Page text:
Preorder Hills of Nevermore 

About Janalyn Voigt

My father instilled a love of literature in me at an early age by reading chapters from The Wonderful Wizard of Oz, Robinson Crusoe and other classics. When I grew older, and he stopped reading bedtime stories, I put myself to sleep with tales I 'wrote' in my head. My sixth-grade teacher noticed my interest in storytelling and influenced me to become a writer.

I'm what is known as a multi-genre author, but I like to think of myself as a storyteller. 

The same elements appear in all my novels in proportions dictated by their genre: romance, mystery, adventure, history, and whimsy.

Epic Fantasy: DawnSinger and Wayfarer are the first two novels in the epic fantasy series, Tales of Faeraven. The final books in the series, Sojourner and DawnKing, are under contract with my publisher.

Historical Fiction: Hills of Nevermore, first installment in Montana Gold, set during Montana's gold rush in the days of vigilante justice, will release May 1, 2017.

Romantic Suspense/Mystery: Deceptive Tide (Islands of Intrigue-San Juans) is set to launch in 2017. This title is romantic suspense, but I am also moving into writing mystery novels written in the classic style of Mary Stewart and Victoria Holt.

Sign up at to be notified when these titles release and for book extras and reader bonuses.

Sunday, February 19, 2017

Oklahoma History: Fort Gibson

Fort Gibson Entrance, Wikimeia

By Alanna Radle Rodriguez

After the Louisiana Purchase, there was a series of forts built along the southwestern border of the US with the intent to maintain peace between the US and the tribes. These forts included Fort Towson, Fort Washita, Fort Arbuckle, Fort Sill, Fort Reno, Fort Supply, and Fort Gibson, all of which are in Oklahoma.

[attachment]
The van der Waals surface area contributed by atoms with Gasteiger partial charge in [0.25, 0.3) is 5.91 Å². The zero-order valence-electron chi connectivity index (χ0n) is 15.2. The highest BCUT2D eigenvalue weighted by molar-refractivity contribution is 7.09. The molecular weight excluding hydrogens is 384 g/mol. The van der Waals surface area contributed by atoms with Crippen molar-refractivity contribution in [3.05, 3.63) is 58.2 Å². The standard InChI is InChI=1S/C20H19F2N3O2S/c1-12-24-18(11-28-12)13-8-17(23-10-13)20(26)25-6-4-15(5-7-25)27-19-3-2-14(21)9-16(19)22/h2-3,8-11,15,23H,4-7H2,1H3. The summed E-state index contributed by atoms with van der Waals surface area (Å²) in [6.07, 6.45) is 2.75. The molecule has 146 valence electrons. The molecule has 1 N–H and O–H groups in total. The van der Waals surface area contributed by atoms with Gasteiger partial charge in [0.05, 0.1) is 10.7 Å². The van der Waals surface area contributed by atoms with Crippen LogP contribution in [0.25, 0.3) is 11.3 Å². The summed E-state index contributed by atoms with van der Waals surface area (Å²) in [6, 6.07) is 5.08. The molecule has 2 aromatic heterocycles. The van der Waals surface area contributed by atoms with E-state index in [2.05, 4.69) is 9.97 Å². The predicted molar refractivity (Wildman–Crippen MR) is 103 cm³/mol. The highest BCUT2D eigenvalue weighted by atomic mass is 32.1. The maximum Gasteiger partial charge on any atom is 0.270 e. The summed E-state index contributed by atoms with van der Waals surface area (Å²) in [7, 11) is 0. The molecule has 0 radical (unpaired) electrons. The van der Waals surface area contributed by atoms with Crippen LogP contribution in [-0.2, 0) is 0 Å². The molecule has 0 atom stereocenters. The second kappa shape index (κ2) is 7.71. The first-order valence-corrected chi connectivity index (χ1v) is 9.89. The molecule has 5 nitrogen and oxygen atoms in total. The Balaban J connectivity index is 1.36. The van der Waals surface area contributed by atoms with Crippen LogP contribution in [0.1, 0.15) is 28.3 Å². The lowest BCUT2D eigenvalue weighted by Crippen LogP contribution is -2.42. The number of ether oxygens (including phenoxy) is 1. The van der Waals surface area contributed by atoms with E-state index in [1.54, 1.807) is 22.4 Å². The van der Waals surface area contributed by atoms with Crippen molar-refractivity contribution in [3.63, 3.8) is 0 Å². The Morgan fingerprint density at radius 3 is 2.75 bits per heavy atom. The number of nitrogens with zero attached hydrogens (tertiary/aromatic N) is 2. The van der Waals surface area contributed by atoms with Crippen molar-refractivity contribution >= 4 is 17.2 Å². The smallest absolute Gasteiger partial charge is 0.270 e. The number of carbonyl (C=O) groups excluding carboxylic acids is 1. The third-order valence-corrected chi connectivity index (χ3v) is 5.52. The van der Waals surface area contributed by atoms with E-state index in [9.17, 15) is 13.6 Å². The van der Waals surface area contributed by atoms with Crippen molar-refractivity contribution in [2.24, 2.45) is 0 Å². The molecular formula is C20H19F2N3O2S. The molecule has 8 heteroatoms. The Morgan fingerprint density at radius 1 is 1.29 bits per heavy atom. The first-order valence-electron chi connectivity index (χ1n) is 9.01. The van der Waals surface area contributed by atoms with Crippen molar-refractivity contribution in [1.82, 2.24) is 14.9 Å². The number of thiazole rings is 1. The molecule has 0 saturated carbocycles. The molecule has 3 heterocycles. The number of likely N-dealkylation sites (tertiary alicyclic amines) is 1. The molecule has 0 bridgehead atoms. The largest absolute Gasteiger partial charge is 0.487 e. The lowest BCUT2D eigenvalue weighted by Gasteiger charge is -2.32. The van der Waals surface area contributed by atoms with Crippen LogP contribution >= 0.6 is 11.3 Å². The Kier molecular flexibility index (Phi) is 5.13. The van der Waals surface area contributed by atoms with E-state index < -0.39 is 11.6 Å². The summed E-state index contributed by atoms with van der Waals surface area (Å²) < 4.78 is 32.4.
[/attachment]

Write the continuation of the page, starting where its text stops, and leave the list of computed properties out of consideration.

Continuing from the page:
In 1824, Fort Gibson was established as the furthest west fort created by the US Army. Colonel Arbuckle of Fort Smith, Arkansas sent troops to the fork of the Arkansas River and formed on April 21st 1824, Cantonment—or temporary post—Gibson. It was named after Colonel George Gibson, who later became Commissary General of Subsistence. In other words, it was named after the commanding general of the groceries. The surgeon of the cantonment immediately started taking meteorological surveys providing the earliest known records of weather for Oklahoma. Colonel Arbuckle also formed Fort Towson approximately 120 miles to the south. 

"Two Log Buildings at Fort Gibson, Dating from 1824
Above--Post Hospital
Below--Post Chapel
Courtesy Chronicles of Oklahoma
Cantonment Gibson kept the border secured between the different tribes and the Arkansas territory, until 1832, when it was designated by the Army as Fort Gibson, showing the change from a temporary outpost to a permanently garrisoned fort. This was in response to the increasing reports and complaints that the Osage were causing trouble with numerous raids. However, soldiers failed to find any tribesman during their initial forays into the territory. It wasn’t until 1834, in an expedition led by General Leavenworth, that the Army was able to make contact with the tribes. Unfortunately, General Leavenworth passed away during the expedition and was replaced by Colonel Dodge.

Map of Fort Gibson, circa 1874
Courtesy The New Buffalo Soldiers
During the Indian removal, Fort Gibson became extremely popular, having become one of the most populated forts in the US. There were quite a few notable people who were stationed at the fort, even for a short time. These names include, Robert E. Lee, Zachary Taylor, Stephen W. Kearny, Nathan Boone, Sam Houston, and Jefferson Davis. How many do you recognize?

Throughout the Texas Revolution, the Army sent most of the troops stationed at Fort Gibson to the Texas border region. Their absence weakened the military power and pacification capacity at Fort Gibson, but the reduced garrison did its job and maintained stability in the region. The fort served as command post for Colonel Arbuckle for numerous treaties between the tribes, as they were continuously in contention.